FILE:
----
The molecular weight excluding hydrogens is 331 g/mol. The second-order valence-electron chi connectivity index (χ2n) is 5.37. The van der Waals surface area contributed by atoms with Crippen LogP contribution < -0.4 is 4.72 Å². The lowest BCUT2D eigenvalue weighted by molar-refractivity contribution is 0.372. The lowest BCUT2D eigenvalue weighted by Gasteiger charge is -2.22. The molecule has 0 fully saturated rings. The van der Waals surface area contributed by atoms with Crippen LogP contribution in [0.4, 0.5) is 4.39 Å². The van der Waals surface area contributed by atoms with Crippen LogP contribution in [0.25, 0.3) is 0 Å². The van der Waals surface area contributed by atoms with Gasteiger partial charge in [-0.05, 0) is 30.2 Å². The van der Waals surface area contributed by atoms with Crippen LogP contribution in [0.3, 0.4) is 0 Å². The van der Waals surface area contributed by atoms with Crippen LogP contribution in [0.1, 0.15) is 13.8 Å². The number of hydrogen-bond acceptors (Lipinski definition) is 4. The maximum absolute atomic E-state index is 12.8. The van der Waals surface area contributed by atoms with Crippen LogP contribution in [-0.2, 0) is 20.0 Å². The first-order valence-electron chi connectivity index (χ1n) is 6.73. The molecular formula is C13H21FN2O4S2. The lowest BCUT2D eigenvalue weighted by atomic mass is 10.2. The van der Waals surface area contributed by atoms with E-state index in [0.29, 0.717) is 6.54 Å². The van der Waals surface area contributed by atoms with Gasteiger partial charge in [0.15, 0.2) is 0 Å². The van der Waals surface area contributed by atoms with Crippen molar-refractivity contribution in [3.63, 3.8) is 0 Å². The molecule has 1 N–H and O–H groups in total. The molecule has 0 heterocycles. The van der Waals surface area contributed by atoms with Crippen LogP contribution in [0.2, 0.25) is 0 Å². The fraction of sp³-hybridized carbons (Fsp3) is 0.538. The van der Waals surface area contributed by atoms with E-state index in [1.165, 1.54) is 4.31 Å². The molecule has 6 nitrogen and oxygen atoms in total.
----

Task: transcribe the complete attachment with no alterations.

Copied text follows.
The molecular weight excluding hydrogens is 331 g/mol. The second-order valence-electron chi connectivity index (χ2n) is 5.37. The van der Waals surface area contributed by atoms with Crippen LogP contribution < -0.4 is 4.72 Å². The lowest BCUT2D eigenvalue weighted by molar-refractivity contribution is 0.372. The lowest BCUT2D eigenvalue weighted by Gasteiger charge is -2.22. The molecule has 0 fully saturated rings. The van der Waals surface area contributed by atoms with Crippen LogP contribution in [0.4, 0.5) is 4.39 Å². The van der Waals surface area contributed by atoms with Crippen LogP contribution in [0.25, 0.3) is 0 Å². The van der Waals surface area contributed by atoms with Gasteiger partial charge in [-0.05, 0) is 30.2 Å². The van der Waals surface area contributed by atoms with Crippen LogP contribution in [0.3, 0.4) is 0 Å². The van der Waals surface area contributed by atoms with Crippen LogP contribution in [0.1, 0.15) is 13.8 Å². The number of hydrogen-bond acceptors (Lipinski definition) is 4. The maximum absolute atomic E-state index is 12.8. The van der Waals surface area contributed by atoms with Crippen LogP contribution in [-0.2, 0) is 20.0 Å². The first-order valence-electron chi connectivity index (χ1n) is 6.73. The molecular formula is C13H21FN2O4S2. The lowest BCUT2D eigenvalue weighted by atomic mass is 10.2. The van der Waals surface area contributed by atoms with E-state index in [0.29, 0.717) is 6.54 Å². The van der Waals surface area contributed by atoms with Gasteiger partial charge in [0.15, 0.2) is 0 Å². The van der Waals surface area contributed by atoms with Crippen molar-refractivity contribution in [3.63, 3.8) is 0 Å². The molecule has 1 N–H and O–H groups in total. The molecule has 0 heterocycles. The van der Waals surface area contributed by atoms with Crippen LogP contribution in [0.2, 0.25) is 0 Å². The fraction of sp³-hybridized carbons (Fsp3) is 0.538. The van der Waals surface area contributed by atoms with E-state index in [1.165, 1.54) is 4.31 Å². The molecule has 6 nitrogen and oxygen atoms in total.